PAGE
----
Treasured Island

Douglas TowneNovember 2015
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Since 1948, Enchanted Island Amusement Park has captivated with its folksy atmosphere and rides – but now it faces an uncertain future.

People aren’t sure if Enhanted Island Amusement Park is truly enchanted, or even really an island. What’s for certain is that visitors are enamored with the modest-size funfair tucked away in Encanto Park in Central Phoenix. The attraction’s undersize rides, vintage carousel and green parrot mascot tug at the Valley’s heartstrings like few other local creations. “The Enchanted Island Amusement Park is the purest vision of family fun to happen in Phoenix since the Wallace and Ladmo days,” Phoenix cartoonist Tommy Cannon declares.

Although many rides are limited to riders less than 54 inches in height, the park’s charm looms large. “I didn’t go there as a kid, but discovered it as an adult,” photographer Stephanie Carrico says. “Visiting Enchanted Island makes me feel like I’ve emerged from a time machine. I love things that have unusual proportions, like the park’s little train.”

This park spans generations in Phoenicians’ memories. “The park has played a large part in my life,” attorney Peter Spaw reflects. “I am 65 years old and was taken there as a child by my parents and later took my two girls and, later still, my grandkids.”

But a change in operators may be coming to this treasured “island” unless the impasse between Enchanted Island’s current concessionaire and the City of Phoenix is resolved. And shuttering the midway would be a shame given the public’s 67-year love affair with the amusement park.

Enchanted Island debuted in 1948 as Kiddieland, the brainchild of Frank Nelson, a dentist and former mayor from Sheldon, Iowa. “He always used to build merry-go-rounds and swings for me in the backyard when I was little, and he wanted to do something for the children of Phoenix,” June Vance, Nelson’s daughter, said in a 1986 Arizona Republic article. “He had to go before the parks board and prove that he wasn’t a carnival-type person before they would let him build Kiddieland. My dad took care of the outside things, my mom sold tickets in the booth, and I ran the concession stand.”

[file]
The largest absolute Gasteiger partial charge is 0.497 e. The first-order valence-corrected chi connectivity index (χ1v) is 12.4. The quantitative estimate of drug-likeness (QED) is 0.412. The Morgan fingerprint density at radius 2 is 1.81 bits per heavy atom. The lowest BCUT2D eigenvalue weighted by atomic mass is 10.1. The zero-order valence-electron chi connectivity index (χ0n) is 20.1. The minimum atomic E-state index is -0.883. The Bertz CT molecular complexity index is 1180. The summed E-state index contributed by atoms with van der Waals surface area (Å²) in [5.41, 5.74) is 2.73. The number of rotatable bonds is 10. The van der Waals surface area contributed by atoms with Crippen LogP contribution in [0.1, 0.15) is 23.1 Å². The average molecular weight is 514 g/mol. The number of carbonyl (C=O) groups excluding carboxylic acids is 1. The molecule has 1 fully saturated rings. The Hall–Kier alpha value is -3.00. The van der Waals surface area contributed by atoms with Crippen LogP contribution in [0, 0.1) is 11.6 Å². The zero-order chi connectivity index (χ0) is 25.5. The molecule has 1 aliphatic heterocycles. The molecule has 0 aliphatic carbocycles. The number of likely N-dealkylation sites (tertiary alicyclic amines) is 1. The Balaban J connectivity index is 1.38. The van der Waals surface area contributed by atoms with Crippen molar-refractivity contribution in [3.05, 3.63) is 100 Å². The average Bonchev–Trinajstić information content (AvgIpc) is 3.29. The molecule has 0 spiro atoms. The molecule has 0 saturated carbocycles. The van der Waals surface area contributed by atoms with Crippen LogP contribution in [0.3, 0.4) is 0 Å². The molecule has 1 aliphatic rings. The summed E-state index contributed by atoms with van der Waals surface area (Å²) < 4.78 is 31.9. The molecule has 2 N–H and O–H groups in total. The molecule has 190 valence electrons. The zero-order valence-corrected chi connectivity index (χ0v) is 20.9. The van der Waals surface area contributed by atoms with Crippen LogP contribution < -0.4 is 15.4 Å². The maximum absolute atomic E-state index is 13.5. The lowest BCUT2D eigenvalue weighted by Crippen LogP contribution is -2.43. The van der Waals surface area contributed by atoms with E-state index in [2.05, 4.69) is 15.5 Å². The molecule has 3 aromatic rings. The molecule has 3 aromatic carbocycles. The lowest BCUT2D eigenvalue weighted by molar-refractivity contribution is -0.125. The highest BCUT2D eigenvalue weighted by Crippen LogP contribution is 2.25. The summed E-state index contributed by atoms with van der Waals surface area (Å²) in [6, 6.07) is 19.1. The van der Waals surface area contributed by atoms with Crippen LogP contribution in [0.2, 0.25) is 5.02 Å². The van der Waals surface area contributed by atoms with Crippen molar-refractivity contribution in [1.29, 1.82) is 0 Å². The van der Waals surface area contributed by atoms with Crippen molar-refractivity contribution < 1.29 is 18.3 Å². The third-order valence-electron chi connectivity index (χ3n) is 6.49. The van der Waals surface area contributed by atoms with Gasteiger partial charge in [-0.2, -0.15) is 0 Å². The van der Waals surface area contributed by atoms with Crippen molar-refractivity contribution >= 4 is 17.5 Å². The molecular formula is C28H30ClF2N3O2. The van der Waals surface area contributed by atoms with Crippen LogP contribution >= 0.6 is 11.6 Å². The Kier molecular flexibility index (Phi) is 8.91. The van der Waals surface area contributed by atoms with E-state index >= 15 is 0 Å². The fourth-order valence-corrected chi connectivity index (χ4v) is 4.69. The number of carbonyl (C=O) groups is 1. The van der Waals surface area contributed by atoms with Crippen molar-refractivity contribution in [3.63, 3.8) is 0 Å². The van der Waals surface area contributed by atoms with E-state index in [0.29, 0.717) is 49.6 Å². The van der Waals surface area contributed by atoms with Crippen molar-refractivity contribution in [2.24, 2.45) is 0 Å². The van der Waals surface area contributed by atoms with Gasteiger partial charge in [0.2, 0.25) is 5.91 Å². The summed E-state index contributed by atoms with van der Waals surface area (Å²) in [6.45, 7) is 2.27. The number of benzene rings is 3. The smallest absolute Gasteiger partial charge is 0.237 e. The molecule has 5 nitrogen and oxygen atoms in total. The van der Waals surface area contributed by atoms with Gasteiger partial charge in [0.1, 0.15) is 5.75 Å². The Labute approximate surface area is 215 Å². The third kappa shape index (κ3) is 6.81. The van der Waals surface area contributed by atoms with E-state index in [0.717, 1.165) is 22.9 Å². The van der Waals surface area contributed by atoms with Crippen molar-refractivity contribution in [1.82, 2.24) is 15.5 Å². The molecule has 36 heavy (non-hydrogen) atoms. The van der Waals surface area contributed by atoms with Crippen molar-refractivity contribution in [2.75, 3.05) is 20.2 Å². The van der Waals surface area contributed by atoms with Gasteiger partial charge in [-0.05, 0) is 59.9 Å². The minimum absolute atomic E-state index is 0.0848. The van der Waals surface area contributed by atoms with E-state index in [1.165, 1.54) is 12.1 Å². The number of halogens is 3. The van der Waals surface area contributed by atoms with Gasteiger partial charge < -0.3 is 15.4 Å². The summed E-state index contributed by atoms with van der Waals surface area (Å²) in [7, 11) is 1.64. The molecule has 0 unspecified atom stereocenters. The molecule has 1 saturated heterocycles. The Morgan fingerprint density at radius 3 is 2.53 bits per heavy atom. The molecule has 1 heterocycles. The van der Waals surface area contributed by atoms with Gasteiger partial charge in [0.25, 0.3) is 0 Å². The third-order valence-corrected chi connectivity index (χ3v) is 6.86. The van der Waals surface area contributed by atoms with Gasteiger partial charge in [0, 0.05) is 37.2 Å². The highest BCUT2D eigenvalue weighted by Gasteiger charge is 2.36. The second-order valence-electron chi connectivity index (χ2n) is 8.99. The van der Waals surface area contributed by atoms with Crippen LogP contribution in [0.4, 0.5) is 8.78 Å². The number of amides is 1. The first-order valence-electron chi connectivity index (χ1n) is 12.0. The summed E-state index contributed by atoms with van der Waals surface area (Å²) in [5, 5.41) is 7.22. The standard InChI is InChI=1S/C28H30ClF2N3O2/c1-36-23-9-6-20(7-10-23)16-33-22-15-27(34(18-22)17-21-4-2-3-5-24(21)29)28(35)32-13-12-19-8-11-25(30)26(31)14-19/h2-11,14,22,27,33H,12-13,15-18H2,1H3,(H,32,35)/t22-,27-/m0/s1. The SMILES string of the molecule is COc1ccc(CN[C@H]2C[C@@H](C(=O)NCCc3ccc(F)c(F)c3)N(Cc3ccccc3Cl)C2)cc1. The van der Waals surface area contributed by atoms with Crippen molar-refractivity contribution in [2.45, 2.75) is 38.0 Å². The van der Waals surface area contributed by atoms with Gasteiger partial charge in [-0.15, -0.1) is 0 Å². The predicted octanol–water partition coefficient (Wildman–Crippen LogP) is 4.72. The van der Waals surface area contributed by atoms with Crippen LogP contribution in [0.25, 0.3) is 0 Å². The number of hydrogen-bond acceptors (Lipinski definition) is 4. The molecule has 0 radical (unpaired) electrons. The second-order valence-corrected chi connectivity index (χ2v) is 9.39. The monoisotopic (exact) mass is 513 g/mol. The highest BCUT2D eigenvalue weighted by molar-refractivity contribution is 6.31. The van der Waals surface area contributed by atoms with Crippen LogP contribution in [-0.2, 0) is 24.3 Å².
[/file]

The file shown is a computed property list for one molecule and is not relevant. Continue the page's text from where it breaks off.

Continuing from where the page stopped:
PHM1115PFHIST02Kiddieland’s attractions included a miniature train that paralleled the park’s perimeter yellow picket fence, a windmill ticket booth, oversized metal clowns, and children’s rides like the Little Dipper, Sky Fighter and a caged Ferris wheel. “Saturday at Kiddieland was every bit as exciting as a weekend trip to Disneyland would be for my kids,” Tom Manos, Maricopa County manager, says. “I remember driving the cars and pretending that we were racing at Indianapolis, or steering the boats and ringing the deck-mounted bell incessantly.”  

Riding the Molina roller coaster became a rite of passage. “It was your first kill, your first realization that life could be mastered, if you could find just six seconds of courage at a time,” Spaw says. Youngsters gravitated to the 1948 Allan Herschell carousel featuring 20 hand-carved wooden horses with aluminum heads, tails and legs. “No matter how cool you were, you learned from the carousel that there was a place in life for art, music, and simple beauty,” Spaw adds.

Birthday celebrations were Kiddieland’s specialty, with often more than 30 daily. Partygoers wore leis that let ride operators know they didn’t need a ticket. But not all the fun at the park was family-oriented. Nearby concerts at the Encanto Park bandshell drew a different audience. “We brought our own enchantment, getting stoned and sulking through the island in the late 1960s,” photo historian Jeremy Rowe recalls. “The place was a nice escape from the concert crowds.”